For the first time in my life I have felt death's real presence. Witnessing my father's sudden passing has made me realize that we cannot plan our lives according to some assumed lifespan. We cannot waste precious time believing we are trapped in certain situations, longing for lives that could have been. Certainly, we have responsibilities, but too often we create false masters and become slaves with invisible shackles, heavy with our own delusions of the difficulties involved in breaking free. My father took bold steps in making his way from carpenter to non-profit founder, a journey that profoundly touched hundreds, if not thousands of people along the way. In this, he was able to do more in 60 years than some do in many lifetimes. I am grateful to have his example--I hope to keep it with me so that when death comes for me I can say, "I did not hold myself back, I blossomed with all the splendor I could muster." That is the only way anyone can be prepared to die, because it will always seem to come too soon.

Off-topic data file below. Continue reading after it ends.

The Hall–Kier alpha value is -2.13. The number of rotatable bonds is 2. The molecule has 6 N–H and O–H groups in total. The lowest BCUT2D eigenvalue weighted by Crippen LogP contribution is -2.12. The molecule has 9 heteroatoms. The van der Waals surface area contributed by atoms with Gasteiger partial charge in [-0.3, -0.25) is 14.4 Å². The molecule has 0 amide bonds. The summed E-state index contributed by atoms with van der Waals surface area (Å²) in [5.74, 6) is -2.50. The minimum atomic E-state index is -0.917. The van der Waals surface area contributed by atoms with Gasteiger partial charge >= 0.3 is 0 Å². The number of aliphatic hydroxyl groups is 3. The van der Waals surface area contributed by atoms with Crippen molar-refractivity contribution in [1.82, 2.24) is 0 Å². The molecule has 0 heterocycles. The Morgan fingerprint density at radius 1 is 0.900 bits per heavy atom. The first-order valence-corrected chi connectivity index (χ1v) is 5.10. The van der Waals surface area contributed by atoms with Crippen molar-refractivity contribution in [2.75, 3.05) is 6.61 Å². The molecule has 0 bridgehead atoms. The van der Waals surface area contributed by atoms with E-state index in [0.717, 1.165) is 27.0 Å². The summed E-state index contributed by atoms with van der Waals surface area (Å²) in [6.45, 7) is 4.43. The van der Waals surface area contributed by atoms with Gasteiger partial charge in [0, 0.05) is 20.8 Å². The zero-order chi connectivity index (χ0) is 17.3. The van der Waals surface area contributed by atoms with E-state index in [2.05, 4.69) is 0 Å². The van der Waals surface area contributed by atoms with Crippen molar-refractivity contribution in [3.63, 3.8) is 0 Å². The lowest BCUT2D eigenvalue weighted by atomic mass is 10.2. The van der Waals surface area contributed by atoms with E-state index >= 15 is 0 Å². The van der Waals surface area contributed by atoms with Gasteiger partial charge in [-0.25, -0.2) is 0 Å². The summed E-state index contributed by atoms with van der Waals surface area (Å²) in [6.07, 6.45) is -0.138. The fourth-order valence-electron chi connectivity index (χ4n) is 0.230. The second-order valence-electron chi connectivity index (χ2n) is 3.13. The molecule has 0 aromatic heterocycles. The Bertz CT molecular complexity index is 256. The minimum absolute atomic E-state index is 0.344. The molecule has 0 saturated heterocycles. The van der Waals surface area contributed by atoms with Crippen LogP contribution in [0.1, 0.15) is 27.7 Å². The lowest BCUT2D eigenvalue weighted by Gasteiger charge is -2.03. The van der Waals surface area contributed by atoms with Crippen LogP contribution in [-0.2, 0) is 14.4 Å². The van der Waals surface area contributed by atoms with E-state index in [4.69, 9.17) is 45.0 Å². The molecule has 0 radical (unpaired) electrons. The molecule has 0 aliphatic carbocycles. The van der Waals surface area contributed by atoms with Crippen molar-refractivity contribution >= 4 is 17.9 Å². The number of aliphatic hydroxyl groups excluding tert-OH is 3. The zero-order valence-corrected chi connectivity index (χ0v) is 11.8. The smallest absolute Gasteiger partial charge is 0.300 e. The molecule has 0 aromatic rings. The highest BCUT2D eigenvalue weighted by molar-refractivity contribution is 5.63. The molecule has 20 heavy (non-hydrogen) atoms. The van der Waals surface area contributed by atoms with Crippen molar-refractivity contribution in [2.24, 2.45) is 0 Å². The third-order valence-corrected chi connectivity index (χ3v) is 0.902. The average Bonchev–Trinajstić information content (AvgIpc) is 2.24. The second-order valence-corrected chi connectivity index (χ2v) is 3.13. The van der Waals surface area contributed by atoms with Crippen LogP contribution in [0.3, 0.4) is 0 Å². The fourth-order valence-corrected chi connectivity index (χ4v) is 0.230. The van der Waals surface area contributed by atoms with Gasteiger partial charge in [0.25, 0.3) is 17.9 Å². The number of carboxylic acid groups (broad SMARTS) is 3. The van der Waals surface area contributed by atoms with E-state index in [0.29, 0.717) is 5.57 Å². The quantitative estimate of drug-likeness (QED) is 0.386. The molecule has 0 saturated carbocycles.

We all struggle with the idea of destiny and wrestle with how to live best to fulfill some notion of a life's purpose. My father was fond of Howard Thurman's idea of how to navigate the existential path, "Don't ask what the world needs. Ask what makes you come alive, and go do it. Because what the world needs is people who have come alive." When you think of life in these terms it seems simple. A question of what challenges you, energizes your spirit, causes you to slip into the natural track of what your being was meant to do, what brings you joy and in turn has some lasting effect on the world and others.